"We see the area of HPC as being insatiable; people will have a need for ever-greater performance," Wheat said. "One of the things we are mindful of is that while our systems are becoming denser in terms of footprint, they are becoming more power efficient. NREL is the premiere place to demonstrate a means to continue the growth of HPC capability in an environmentally friendly way."
HP's Turkel echoes that sentiment: "As power-efficient and dense as our HPC systems are, to meet our customer's rapidly expanding requirements for performance, we would need to grow even our most powerful and efficient system to be impractically large and complex, while consuming enormous amounts of energy.
"To get to the levels of scale that our customers are demanding of us, we have to fundamentally change the dynamic around power, density, and performance," Turkel added. "We have to be able to do it in a much smaller package using less energy. This project is a step in that direction—and it's apropos that NREL is a partner in the effort."
"eBay, Facebook, and others have data centers that are water capable, but there aren't any products on the market now that are providing liquid cooling," Hammond said. "NREL is getting the first product that is direct-component liquid cooled. We're going to show it's possible, efficient, safe, and reliable."
Expanding NREL's view into the unseen
The $10 million HPC system will support the breadth of research at NREL, leading to increased efficiency and lower costs for research on clean energy technologies including solar photovoltaics, wind energy, electric vehicles, buildings technologies, and renewable fuels.
The new system is crucial to advancing NREL's mission and will enable scientists to address challenges that have been intractable to date. The new system will greatly expand NREL's modeling and simulation capabilities, including advancing materials research and developing a deeper understanding of biological and chemical processes. "Modeling and simulation capability is a key part of advancing our technologies," Hammond said. "It allows us to do research we can't do experimentally because it would be too expensive, or would take too long if actual systems were built. We can mathematically model and run numerical simulations that allow us to understand things through direct observation."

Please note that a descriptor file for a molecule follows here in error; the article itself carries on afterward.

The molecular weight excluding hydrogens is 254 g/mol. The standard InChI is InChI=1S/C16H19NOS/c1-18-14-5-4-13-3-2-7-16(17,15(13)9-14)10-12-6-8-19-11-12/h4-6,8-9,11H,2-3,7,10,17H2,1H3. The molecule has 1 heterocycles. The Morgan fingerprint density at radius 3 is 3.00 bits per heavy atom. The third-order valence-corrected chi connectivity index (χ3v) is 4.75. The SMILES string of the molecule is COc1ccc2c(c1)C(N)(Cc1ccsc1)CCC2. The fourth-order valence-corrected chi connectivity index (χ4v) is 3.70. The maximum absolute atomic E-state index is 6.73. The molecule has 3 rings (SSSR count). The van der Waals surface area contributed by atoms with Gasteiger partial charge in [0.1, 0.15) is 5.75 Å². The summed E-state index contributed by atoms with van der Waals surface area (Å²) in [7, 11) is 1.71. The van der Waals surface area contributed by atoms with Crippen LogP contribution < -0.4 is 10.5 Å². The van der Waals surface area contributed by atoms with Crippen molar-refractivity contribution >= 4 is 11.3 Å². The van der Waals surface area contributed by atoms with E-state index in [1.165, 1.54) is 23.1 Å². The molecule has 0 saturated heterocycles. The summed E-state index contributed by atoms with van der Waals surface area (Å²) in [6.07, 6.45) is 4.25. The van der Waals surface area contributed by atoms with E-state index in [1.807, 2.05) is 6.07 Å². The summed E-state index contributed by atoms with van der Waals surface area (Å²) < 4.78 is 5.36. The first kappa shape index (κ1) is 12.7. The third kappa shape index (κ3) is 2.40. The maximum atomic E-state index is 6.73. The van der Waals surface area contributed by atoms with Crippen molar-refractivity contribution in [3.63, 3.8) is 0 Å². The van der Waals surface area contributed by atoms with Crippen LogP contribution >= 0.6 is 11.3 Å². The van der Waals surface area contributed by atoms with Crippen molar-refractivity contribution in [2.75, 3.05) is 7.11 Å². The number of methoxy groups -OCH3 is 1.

Before building an HPC data center in the ESIF, NREL had a small system on its campus, while collaborating with Sandia National Laboratories on the RedMesa supercomputer to bridge the gap until NREL had a facility to house its own HPC system. For the past two years, the NREL/Sandia solution has been oversubscribed. "We averaged 92% utilization day in and day out; we needed much more capable systems to meet growing demand for modeling and simulation," Hammond said.
According to Hammond, NREL will also reach out to the local utility to study demand-response scenarios. "There are times in summer when electricity demand is high that we could shed load with the data center to help Xcel Energy." NREL could alter workloads and schedule particular jobs to run in mornings when there's a high demand for heat and cooling is less expensive. In another scenario, NREL could schedule workloads to take advantage of lower electricity costs or be mindful of when rates are higher to help reduce operating expenses. "There is a lot of interest in looking at how to integrate the HPC system in the building automation system as part of the energy systems integration work that we're doing," Hammond said.
"The computational activities at NREL had to be part of the efficiency equation," said Wheat. "A motivation for Intel to work with NREL was the ability to work together to validate how to do an efficient data center. We needed to be able to assure that we had the right balance of processor performance for the workload—with a performance-per-watt focus. Being a partner with NREL in this process is of value to us for demonstrating leadership in our community. Others are taking notice of what NREL has done; I believe we all benefit from that."